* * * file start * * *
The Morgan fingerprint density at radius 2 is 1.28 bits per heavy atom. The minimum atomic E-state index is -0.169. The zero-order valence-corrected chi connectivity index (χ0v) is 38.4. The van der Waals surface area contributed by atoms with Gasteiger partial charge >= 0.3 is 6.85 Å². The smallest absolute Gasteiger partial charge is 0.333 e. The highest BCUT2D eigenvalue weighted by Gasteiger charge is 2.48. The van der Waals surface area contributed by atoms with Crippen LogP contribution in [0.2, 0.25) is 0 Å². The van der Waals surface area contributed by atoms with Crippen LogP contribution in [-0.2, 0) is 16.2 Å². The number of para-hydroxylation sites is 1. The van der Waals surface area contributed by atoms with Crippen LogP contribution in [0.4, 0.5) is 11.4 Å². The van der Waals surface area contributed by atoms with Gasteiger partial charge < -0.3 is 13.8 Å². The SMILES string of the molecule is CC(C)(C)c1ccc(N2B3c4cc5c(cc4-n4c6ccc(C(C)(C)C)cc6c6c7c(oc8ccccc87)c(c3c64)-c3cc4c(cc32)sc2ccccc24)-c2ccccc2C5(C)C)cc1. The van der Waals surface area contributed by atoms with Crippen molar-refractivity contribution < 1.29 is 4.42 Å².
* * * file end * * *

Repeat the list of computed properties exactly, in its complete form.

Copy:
The Morgan fingerprint density at radius 2 is 1.28 bits per heavy atom. The minimum atomic E-state index is -0.169. The zero-order valence-corrected chi connectivity index (χ0v) is 38.4. The van der Waals surface area contributed by atoms with Gasteiger partial charge >= 0.3 is 6.85 Å². The smallest absolute Gasteiger partial charge is 0.333 e. The highest BCUT2D eigenvalue weighted by Gasteiger charge is 2.48. The van der Waals surface area contributed by atoms with Crippen LogP contribution in [0.2, 0.25) is 0 Å². The van der Waals surface area contributed by atoms with Crippen LogP contribution in [-0.2, 0) is 16.2 Å². The number of para-hydroxylation sites is 1. The van der Waals surface area contributed by atoms with Crippen LogP contribution in [0.4, 0.5) is 11.4 Å². The van der Waals surface area contributed by atoms with Gasteiger partial charge < -0.3 is 13.8 Å². The SMILES string of the molecule is CC(C)(C)c1ccc(N2B3c4cc5c(cc4-n4c6ccc(C(C)(C)C)cc6c6c7c(oc8ccccc87)c(c3c64)-c3cc4c(cc32)sc2ccccc24)-c2ccccc2C5(C)C)cc1. The van der Waals surface area contributed by atoms with Crippen molar-refractivity contribution < 1.29 is 4.42 Å².